This has been an issue I have been struggling with for most of my days as a  Wiccan-then-Pagan, given that I live in the tropics. Here we have two seasons: dry and wet.  But I always had the impression that these seasonal sabbats were so ingrained in one’s practice as a Wiccan/Witch that my lack of connection with it was always accompanied with great guilt.
    So I thank you for verbalizing this concept so beautifully . :) 

  • Henry

    I think as you write, part of the disconnect is in thinking about the cross quarters in terms of calendar dates. There’s also the idea of it being thought necessary to celebrate each and every one, even if they don’t align with locale and climate. Though many view them as celebrating the turning of the wheel, there’s also another way to look at the rituals as helping to turn the wheel, more or less invoking the coming season, rather than just celebrating its inception.
    The phenomena related to the cross quarters aren’t any where near the regularity of the solstices and equinoxes, and the weather and climate on those days can be just as fickle in regards to the season they are said to initiate.
    I can relate to what you express as some years the feeling of the cross quarters don’t correspond with the standard date, so they are not confined to such. They can be more thought of as tides or seasons within the standard seasons. we’ve celebrated Beltane from anywhere between the middle of april to the middle of may. for us it’s always been a matter of ‘feel’, the earth lets us know.

  • kenneth

    If to attribute too much power to their literal connection with climate and obsolete planting and agriculture caledars, then yes, things like Beltane seem trite and irrevevant. But try to give them a serious shot if you can. Youll be amazed and surprised by how much power and meaning they do convey even in just a watered down metaphysical sense. I know the whole business seems silly and anachronistic taken at face value, but don’t cheat yourself of the really good communal ritual that these things offer. 

     Mostly none of us are in fact asperging our cattle with nine-woods smoke or making the fields fertile for what we will eat from them. But it reconnectus us with those cycles and gives us a metaphorical connection for the many thins we do need to renew, and plant and turn out to pasture, as it were. There are spirits of the land in whatever place you do this work, and the humans in company often reconnect even for a little while with the simple joy of experiencing the joy of spring almost as little kids again. Playing at the old Beltaine customs is not ALL our religions are about, but they’re a beautiful way for us to plant their feet in the ancient’s world, even just for a little while, and know the wonder and simply happiness they knew.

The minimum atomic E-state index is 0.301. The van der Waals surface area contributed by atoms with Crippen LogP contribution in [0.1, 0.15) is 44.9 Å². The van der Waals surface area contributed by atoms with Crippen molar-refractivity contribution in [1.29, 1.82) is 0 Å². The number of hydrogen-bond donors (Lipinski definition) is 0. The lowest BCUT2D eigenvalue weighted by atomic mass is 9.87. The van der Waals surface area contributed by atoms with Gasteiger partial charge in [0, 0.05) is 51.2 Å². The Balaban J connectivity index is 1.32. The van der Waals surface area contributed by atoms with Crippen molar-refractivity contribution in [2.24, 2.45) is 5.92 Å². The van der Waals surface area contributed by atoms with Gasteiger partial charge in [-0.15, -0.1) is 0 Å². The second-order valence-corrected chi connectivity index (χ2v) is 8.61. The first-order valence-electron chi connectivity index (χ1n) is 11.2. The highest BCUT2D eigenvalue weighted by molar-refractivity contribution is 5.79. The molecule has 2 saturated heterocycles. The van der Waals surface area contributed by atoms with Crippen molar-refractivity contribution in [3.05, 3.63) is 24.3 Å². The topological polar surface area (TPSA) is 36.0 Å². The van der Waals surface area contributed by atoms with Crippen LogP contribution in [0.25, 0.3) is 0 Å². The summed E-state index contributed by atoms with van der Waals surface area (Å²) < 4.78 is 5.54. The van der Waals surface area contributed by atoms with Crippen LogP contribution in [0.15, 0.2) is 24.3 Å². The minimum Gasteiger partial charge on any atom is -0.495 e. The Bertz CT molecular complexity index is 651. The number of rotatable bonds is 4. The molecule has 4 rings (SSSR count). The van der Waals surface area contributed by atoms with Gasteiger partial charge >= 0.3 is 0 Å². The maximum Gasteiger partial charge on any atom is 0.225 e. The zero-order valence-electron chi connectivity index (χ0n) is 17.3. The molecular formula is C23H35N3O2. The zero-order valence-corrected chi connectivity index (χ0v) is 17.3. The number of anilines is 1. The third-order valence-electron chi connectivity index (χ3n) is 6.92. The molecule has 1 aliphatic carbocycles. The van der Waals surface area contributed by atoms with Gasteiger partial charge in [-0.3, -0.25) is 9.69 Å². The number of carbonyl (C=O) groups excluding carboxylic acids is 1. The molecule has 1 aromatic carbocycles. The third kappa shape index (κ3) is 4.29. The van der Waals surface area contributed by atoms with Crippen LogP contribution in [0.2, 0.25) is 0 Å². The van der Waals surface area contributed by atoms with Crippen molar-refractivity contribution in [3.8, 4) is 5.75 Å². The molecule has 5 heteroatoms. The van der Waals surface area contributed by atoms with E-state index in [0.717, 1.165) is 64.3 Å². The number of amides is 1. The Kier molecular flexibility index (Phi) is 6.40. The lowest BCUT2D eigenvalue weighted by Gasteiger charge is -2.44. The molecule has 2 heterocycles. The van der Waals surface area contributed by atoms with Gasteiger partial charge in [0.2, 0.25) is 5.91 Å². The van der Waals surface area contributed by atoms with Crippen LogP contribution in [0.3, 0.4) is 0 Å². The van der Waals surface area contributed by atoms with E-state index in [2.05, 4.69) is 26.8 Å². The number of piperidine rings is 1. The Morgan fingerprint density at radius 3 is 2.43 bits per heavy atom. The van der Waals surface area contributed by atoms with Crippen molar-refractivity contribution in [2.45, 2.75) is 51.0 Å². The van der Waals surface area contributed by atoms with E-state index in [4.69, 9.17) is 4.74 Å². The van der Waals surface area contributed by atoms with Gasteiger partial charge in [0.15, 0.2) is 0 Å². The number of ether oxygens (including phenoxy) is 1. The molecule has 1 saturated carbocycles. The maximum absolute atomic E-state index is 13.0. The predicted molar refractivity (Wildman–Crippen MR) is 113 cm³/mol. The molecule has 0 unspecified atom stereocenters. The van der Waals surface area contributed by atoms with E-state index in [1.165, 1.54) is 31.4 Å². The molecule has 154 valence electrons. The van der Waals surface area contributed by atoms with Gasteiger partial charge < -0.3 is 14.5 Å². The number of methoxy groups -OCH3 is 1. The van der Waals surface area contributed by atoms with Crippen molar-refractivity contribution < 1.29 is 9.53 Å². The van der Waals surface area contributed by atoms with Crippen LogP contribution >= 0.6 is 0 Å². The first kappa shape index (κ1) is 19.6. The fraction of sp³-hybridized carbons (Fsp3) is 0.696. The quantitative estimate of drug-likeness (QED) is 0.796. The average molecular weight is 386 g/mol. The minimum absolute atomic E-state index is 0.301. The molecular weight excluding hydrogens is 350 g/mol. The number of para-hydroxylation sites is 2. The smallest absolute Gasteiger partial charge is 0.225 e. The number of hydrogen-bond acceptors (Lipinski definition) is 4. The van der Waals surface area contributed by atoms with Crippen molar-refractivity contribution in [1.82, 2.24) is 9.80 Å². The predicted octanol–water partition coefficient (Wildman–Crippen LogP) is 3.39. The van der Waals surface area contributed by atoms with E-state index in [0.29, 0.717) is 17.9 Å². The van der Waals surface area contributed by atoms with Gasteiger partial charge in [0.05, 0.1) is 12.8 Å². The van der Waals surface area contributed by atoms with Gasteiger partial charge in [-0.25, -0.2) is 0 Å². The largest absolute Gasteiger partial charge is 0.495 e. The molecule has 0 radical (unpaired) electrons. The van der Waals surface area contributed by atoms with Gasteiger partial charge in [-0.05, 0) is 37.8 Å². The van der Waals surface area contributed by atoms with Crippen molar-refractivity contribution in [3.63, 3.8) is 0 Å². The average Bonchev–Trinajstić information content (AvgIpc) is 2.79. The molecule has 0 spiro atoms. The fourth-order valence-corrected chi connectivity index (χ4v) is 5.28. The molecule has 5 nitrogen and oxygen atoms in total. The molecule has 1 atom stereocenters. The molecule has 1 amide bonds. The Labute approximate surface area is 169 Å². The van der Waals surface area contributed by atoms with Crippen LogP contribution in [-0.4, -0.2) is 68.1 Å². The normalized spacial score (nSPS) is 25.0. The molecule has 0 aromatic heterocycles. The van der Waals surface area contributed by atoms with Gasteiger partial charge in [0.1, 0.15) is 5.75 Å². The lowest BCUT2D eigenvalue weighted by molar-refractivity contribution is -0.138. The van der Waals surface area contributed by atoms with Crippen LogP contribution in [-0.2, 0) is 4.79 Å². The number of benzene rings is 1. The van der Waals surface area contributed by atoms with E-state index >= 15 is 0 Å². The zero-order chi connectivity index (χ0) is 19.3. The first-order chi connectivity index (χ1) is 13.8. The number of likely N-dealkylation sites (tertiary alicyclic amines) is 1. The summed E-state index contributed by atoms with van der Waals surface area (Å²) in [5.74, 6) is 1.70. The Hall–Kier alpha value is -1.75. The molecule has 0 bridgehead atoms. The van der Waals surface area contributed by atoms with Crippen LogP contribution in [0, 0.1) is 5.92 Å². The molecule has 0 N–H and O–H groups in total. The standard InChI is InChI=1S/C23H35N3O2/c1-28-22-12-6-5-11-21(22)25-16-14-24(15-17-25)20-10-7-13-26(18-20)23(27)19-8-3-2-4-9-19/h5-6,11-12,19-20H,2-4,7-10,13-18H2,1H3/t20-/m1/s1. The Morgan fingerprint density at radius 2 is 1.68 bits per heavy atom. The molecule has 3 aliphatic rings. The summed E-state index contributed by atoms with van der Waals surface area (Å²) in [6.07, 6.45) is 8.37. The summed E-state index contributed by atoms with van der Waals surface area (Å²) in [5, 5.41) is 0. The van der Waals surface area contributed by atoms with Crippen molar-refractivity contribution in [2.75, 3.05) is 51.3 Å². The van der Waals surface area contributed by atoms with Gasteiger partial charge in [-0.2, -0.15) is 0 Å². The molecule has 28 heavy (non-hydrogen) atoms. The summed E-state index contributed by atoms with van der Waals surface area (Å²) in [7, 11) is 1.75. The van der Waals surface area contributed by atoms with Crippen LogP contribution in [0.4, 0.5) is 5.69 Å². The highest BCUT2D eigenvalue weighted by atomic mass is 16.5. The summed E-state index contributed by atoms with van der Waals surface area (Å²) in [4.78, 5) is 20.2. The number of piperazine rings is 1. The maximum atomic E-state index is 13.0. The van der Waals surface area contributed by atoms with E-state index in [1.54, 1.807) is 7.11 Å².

• Nightfire

    Great article and i enjoyed the comments as well.

  • http://www.facebook.com/profile.php?id=629481545 Suzanne Hill Thackston

    i dunno. i think there’s an etiological component to the sabbats, but that’s not ALL they are (to me.) there’s a ritual connection to ancestors, and the offering of ongoing worship to my gods in forms that have been Theirs for millenia. i like to keep to the sabbats as beloved anchors in a shifting sea of modernity. and if nothing else, they remind me how much better i feel if i eat locally and seasonally, and those are the fruits and flowers i offer my gods at those festivals too.
    khairete
    suz

  • http://twitter.com/StringDruid Lisa Gorski

    I agree.  I’ve spoken with other Pagans about this.  My path as a Druid is to relate to the Earth as I experience it around me.  I am not a Druid in ancient Celtic Ireland.  I’m a Druid in modern day Northern California.  I work the Earth in my garden, and I make a point to grow plants native to this region.  I pay attention to the wildlife that lives here, and I try to live my life in balance with my area, and the nature around me.  I am a part of this place in the Universe.

    I’m not big on rituals in general.  I mark the solstices and equinoxes as the Earth tilts and its relationship with the Sun is affected.  The other times–if I feel it, I mark it.